Janelle Jenkins, who lives in Denver and testified in support of the bill, estimates that she’s spent more than $40,000 calling her former husband, who has been incarcerated on and off for more than 20 years.
When their daughter was born 7 years ago, when calls ran 12 cents a minute, Jenkins started making more 20-minute calls to her child’s father, because she needed support as a new mother. She also wanted to maintain a relationship with her ex-husband to also help foster a positive relationship between him and their daughter.
“It has taken a lot of stress and strain off of me that he can continue parenting regardless of his situation,” she said last week. “His daughter needs him and he needs his daughter.”
Jenkins said people have criticized her for going into debt to keep her daughter in touch with her dad. “What else was I supposed to do? People need to be able to vent and I don’t want him to be in there creating another crime because he has no place to release his emotions,” Jenkins said. “I was just trying to help.”
Jails and prisons are supposed to be a place where people in custody can rehabilitate and start to rebuild, she said.
“You can’t say you want to help somebody and then cut them off from everything that would be beneficial to their well-being mentally and physically,” Jenkins added.
Increasing access to phone calls
In 2021, about 15,000 people in Colorado’s prisons were spending just over 7 minutes on the phone each day, according to Colorado Department of Corrections data given to Worth Rises leaders. The corrections department expects that number to double to about 14.4 minutes daily when calls become free in 2025. In December 2021 alone, people in Colorado prisons made about 3 million minutes of calls, according to the data.
The Colorado rate of 8 cents per minute is moderate in comparison to other states, according to Federal Bureau of Prisons data. According to data from the Prison Policy Initiative, the cost of calls to and from Colorado prisons has ranged from a high of about 40 cents a minute in 2008 to the low of 8 cents today.
If people who are incarcerated don’t have financial support from loved ones, they must pay for phone calls with their prison wages, Worth Rises’ Executive Director Bianca Tylek said.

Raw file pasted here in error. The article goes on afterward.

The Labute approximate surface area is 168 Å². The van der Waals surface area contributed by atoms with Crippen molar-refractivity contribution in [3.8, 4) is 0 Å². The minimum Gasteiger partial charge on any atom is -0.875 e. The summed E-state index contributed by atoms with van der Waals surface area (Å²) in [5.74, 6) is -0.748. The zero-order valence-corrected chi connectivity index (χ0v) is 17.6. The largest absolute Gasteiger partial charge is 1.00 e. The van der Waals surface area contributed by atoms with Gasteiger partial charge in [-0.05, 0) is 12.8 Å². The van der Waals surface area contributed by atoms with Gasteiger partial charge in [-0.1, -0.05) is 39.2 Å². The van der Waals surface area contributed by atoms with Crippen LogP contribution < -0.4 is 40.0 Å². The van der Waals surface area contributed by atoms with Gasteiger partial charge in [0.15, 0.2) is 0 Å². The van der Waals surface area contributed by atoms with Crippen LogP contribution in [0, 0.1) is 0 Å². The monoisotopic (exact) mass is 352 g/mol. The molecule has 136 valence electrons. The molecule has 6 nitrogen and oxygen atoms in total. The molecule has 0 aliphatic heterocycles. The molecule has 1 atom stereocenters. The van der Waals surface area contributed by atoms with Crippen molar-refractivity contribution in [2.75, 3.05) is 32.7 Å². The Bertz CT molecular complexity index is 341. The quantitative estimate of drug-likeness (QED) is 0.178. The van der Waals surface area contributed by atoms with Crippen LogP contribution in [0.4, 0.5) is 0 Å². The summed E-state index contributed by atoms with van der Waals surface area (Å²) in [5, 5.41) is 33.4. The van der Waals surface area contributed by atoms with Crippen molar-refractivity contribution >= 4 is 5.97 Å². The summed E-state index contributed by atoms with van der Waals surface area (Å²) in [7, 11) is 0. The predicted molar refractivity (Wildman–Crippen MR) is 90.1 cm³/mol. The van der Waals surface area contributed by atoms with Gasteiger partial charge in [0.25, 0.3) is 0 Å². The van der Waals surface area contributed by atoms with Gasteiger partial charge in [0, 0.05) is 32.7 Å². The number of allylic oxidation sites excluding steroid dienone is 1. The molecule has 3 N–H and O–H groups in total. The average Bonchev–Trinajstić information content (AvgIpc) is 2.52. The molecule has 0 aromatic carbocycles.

“It’s quite a crazy thing to think about when you consider that somebody can be paid per hour what a phone call costs per minute and that’s if they have a job,” she said. If they have a job inside prison, “it’s usually a few cents per hour, so they have to work hours, potentially even days, to have a single 15-minute call — or they just don’t have calls. And that’s exactly why we’re doing this because the reality is many people don’t have support and don’t have any other way of communicating with people because they can’t afford to.”
Colorado joins a growing list of cities and states that have made prison calls free. Connecticut was first, in 2021, followed by California in 2022. Calls from jails are free in several cities, including New York, San Francisco, San Diego, Miami and Louisville, Kentucky. Worth Rises, an organization that says it’s working to rein in the $80 billion prison industry, is supporting other campaigns to make phone calls free in Minnesota, Michigan, Rhode Island and New Jersey.
Some departments of correction are more willing than others to work with advocacy organizations aiming to make prison calls free, Tylek said. For example, the Minnesota Department of Corrections has hoped to get a similar bill passed to make phone calls free, she said, while the Virginia Department of Corrections has fought against such a bill.